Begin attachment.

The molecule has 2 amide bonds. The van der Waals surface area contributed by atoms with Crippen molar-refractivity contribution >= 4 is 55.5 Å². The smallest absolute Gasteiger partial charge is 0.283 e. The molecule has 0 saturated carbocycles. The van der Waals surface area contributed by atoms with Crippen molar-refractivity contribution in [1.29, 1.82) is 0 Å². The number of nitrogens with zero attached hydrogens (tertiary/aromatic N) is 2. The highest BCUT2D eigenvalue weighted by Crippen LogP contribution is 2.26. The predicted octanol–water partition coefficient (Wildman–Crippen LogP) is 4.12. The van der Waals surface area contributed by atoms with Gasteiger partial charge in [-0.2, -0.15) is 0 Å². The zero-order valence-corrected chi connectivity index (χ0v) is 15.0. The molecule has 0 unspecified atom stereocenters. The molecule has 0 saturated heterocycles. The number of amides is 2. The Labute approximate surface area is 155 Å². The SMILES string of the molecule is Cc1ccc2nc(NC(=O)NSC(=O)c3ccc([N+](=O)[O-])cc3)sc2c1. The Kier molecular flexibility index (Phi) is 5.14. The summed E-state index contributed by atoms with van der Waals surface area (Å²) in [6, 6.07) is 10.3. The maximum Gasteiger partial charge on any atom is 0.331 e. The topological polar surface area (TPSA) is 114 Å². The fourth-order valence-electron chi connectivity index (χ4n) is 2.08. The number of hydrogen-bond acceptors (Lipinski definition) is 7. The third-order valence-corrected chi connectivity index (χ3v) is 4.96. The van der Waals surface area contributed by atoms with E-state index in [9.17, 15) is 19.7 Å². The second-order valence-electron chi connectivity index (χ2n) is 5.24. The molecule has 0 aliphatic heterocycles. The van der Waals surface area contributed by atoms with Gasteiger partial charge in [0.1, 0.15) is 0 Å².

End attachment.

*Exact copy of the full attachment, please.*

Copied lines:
The molecule has 2 amide bonds. The van der Waals surface area contributed by atoms with Crippen molar-refractivity contribution >= 4 is 55.5 Å². The smallest absolute Gasteiger partial charge is 0.283 e. The molecule has 0 saturated carbocycles. The van der Waals surface area contributed by atoms with Crippen molar-refractivity contribution in [1.29, 1.82) is 0 Å². The number of nitrogens with zero attached hydrogens (tertiary/aromatic N) is 2. The highest BCUT2D eigenvalue weighted by Crippen LogP contribution is 2.26. The predicted octanol–water partition coefficient (Wildman–Crippen LogP) is 4.12. The van der Waals surface area contributed by atoms with Gasteiger partial charge in [-0.2, -0.15) is 0 Å². The zero-order valence-corrected chi connectivity index (χ0v) is 15.0. The molecule has 0 unspecified atom stereocenters. The molecule has 0 saturated heterocycles. The number of amides is 2. The Labute approximate surface area is 155 Å². The SMILES string of the molecule is Cc1ccc2nc(NC(=O)NSC(=O)c3ccc([N+](=O)[O-])cc3)sc2c1. The Kier molecular flexibility index (Phi) is 5.14. The summed E-state index contributed by atoms with van der Waals surface area (Å²) in [6, 6.07) is 10.3. The maximum Gasteiger partial charge on any atom is 0.331 e. The topological polar surface area (TPSA) is 114 Å². The fourth-order valence-electron chi connectivity index (χ4n) is 2.08. The number of hydrogen-bond acceptors (Lipinski definition) is 7. The third-order valence-corrected chi connectivity index (χ3v) is 4.96. The van der Waals surface area contributed by atoms with E-state index in [9.17, 15) is 19.7 Å². The second-order valence-electron chi connectivity index (χ2n) is 5.24. The molecule has 0 aliphatic heterocycles. The van der Waals surface area contributed by atoms with Gasteiger partial charge in [0.1, 0.15) is 0 Å².